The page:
The patent disclosed working examples involving the Agrobacterium-mediated transformation of tobacco, tomato, sugarbeet and potato plants - all dicots. Yet the term 'plant cell' in claim 1 arguably covered not only dicots, but also mono-cots (such as DeKalb's transgenic corn varieties). Likewise, claim 1 arguably covered any transformation technique. The enablement issue was whether the disclosure would have enabled a person of ordinary skill in the art to employ any transformation technique, including Agrobacterium-mediated transformation, to transform any plant cells, including monocot plant cells, as of the 1987 application filing date.

The trial court concluded that the patent specification did not provide an enabling disclosure of claim 1, and the Federal Circuit upheld this judgment on appeal. The trial court relied on a prior case, in re Goodman, and a detailed analysis of the technical literature and expert testimony. Concerning Goodman, the trial court had pointed out that the facts of record there supported the proposition that a viable Agrobacterium-mediated transformation technique for monocots was not generally known in the art as of 1985. The trial court concluded that Goodman therefore supplied a starting point for the trial court's enablement analysis; the trial court could look at the literature between 1985 and 1987 to determine whether the transformation art had advanced during that time period. The Federal Circuit approved of this methodology, rejecting the argument that the trial court had effectively shifted the burden of proof on enablement to the patentee.

Although the technical literature had reported one transformation of corn by Agrobacterium in 1986, other contemporaneous literature references expressed reservations about this report, as did the patentee's own personnel. Early 1990s work reported only limited success in transforming corn by electroporation and microprojectile bombardment, and not until 1995 did the patentee succeed in transforming corn via Agrobacterium. The Federal Circuit concluded that the trial court had properly considered the reports of successes in the 1990s in the enable-ment analysis because they raised the inference that undue experimentation would have been required to achieve success as of 1987, the relevant date for the enablement inquiry.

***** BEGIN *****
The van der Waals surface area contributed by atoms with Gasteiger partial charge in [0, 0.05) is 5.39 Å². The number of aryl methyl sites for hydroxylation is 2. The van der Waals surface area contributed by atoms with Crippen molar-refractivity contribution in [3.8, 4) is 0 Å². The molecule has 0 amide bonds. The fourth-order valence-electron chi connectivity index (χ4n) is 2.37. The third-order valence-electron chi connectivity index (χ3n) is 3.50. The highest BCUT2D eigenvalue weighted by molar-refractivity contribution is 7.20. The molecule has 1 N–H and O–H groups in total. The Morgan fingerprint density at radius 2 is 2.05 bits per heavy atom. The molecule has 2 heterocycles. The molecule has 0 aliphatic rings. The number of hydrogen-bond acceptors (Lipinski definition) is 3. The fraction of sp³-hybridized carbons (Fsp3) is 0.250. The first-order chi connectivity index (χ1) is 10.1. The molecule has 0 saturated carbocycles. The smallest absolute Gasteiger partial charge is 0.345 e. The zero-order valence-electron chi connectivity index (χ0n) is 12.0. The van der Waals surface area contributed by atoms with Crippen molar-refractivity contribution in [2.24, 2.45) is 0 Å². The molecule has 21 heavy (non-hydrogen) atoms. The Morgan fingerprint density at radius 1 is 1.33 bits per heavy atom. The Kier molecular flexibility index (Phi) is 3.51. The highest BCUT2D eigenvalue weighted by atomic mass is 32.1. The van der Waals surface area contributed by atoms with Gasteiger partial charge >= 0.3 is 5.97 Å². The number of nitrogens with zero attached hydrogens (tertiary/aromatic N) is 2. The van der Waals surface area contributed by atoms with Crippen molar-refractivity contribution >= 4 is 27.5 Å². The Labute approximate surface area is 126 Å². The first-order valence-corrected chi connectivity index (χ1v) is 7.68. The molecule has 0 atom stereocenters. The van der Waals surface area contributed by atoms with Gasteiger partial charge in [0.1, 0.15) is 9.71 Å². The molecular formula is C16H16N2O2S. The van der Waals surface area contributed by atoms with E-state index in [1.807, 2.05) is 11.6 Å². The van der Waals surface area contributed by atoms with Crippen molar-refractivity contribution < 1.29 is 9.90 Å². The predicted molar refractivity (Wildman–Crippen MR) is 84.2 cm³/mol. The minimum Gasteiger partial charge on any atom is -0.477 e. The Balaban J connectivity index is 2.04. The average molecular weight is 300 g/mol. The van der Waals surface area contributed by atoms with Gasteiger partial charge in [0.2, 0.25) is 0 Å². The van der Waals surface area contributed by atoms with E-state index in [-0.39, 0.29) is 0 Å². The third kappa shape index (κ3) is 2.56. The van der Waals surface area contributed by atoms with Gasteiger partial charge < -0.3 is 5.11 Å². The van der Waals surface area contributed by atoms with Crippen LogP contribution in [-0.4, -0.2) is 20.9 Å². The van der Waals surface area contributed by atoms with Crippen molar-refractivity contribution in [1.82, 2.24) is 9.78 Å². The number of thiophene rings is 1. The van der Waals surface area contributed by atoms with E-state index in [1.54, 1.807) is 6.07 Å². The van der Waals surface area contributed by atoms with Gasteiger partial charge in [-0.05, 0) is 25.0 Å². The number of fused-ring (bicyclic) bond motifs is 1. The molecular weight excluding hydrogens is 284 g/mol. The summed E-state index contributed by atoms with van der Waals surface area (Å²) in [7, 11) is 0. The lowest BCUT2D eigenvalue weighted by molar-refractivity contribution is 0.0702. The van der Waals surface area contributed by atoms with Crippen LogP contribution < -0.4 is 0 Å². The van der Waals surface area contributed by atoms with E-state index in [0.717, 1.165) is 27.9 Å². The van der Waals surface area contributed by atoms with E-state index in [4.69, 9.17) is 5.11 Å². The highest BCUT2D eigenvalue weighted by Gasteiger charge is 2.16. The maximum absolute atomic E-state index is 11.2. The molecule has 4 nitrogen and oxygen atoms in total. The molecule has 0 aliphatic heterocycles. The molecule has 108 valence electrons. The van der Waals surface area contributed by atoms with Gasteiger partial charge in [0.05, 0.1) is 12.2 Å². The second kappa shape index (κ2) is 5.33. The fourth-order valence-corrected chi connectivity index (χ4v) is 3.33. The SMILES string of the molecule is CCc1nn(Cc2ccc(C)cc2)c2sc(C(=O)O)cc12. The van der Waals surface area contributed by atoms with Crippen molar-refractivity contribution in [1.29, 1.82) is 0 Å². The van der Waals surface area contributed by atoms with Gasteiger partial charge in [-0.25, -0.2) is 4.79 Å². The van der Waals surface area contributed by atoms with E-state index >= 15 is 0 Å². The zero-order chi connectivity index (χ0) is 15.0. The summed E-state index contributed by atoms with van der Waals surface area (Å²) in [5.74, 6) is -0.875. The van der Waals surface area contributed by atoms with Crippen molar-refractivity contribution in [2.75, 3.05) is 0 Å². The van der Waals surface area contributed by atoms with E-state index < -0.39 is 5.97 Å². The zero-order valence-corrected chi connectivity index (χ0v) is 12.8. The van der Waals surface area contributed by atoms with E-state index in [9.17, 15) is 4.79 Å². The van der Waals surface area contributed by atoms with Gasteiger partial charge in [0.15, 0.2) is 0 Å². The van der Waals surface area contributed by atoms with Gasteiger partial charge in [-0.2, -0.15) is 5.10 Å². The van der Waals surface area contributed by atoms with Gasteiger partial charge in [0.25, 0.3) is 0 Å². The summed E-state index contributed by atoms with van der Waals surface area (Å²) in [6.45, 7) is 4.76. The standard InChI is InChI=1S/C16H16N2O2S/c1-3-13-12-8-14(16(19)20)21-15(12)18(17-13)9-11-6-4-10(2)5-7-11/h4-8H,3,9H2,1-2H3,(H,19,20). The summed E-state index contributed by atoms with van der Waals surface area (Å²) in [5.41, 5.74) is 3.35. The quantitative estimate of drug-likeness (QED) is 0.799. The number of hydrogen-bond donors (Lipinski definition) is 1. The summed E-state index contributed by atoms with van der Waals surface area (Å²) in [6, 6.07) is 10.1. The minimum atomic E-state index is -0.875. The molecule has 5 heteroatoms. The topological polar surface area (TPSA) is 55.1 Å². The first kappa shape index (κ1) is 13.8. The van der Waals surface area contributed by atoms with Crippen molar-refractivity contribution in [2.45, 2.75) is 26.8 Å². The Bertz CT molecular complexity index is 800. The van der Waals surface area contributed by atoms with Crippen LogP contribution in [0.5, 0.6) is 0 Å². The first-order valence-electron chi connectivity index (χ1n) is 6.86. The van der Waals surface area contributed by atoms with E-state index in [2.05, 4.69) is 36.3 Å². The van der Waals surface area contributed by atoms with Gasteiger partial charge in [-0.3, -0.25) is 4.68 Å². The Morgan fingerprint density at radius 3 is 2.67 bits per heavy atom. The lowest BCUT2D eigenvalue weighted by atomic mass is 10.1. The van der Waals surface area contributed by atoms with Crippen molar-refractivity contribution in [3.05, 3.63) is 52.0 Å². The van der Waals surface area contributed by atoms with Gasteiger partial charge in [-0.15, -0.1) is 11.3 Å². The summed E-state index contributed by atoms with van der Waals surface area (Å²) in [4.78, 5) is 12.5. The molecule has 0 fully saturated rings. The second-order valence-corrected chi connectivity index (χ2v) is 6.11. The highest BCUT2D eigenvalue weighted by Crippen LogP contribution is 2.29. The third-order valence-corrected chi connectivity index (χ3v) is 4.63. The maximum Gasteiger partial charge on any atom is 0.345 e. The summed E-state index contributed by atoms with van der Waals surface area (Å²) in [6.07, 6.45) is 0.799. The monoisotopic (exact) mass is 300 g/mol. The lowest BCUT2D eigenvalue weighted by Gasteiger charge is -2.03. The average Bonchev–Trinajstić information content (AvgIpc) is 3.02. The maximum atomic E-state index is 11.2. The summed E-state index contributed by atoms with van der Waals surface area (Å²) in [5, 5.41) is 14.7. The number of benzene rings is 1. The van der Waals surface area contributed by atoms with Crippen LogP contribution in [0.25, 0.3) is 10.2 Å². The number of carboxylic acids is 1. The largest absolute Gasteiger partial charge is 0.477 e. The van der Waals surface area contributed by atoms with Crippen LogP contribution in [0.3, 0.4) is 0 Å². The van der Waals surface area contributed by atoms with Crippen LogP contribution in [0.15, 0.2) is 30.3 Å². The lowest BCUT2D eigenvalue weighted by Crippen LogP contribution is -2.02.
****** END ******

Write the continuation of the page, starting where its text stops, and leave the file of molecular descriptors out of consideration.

In a related litigation, the enablement issue came before the Federal Circuit again. In Monsanto v Bayer Bioscience, Monsanto (successor to DeKalb Genetics) sued Bayer (successor to Plant Genetic Systems) for a declaration that several patents relating to Bt technology were not infringed and/or were unenforceable. The patents claimed methods for transforming plants with a truncated Bt gene (and related genes and transformed plants and plant cells), with no express limitation to particular plants. Yet the patents apparently disclosed only the transformation of tobacco plants, again presenting the question of whether a claim encompassing all plants, including monocots, was enabled by a specification that disclosed only the transformation of a dicot, in view of the state of the art in 1986, the relevant application filing date.

The trial court undoubtedly would have been correct to look to prior cases for factual support for the proposition that the disclosure in the patents did not enable the claims, but it used a different strategy, concluding that the patentee Bayer was precluded even from litigating the issue, on the ground that Bayer's predecessor had litigated and lost a similar issue in Plant Genetic Systems. The Federal Circuit reversed. The patent disclosure at issue was not identical to the disclosure that had been in issue in Plant Genetic Systems. While Bayer was bound by the prior finding that the Agrobacterium-mediated transformation of monocots was not established in the art as of 1986, Bayer was still entitled to litigate the question of whether its patent disclosure supplied the missing information.

These cases are related in some detail to illustrate a broader point about the character of second-stage patent jurisprudence. None of these enablement decisions articulate especially bold new statements of the law. Instead, they offer insights tied closely to the particular facts of the cases. Monsanto in particular exemplifies the rather extreme fact specificity of the enablement inquiry. Each of the cases turns on close assessments of the technical literature and credibility judgments about conflicting expert testimony.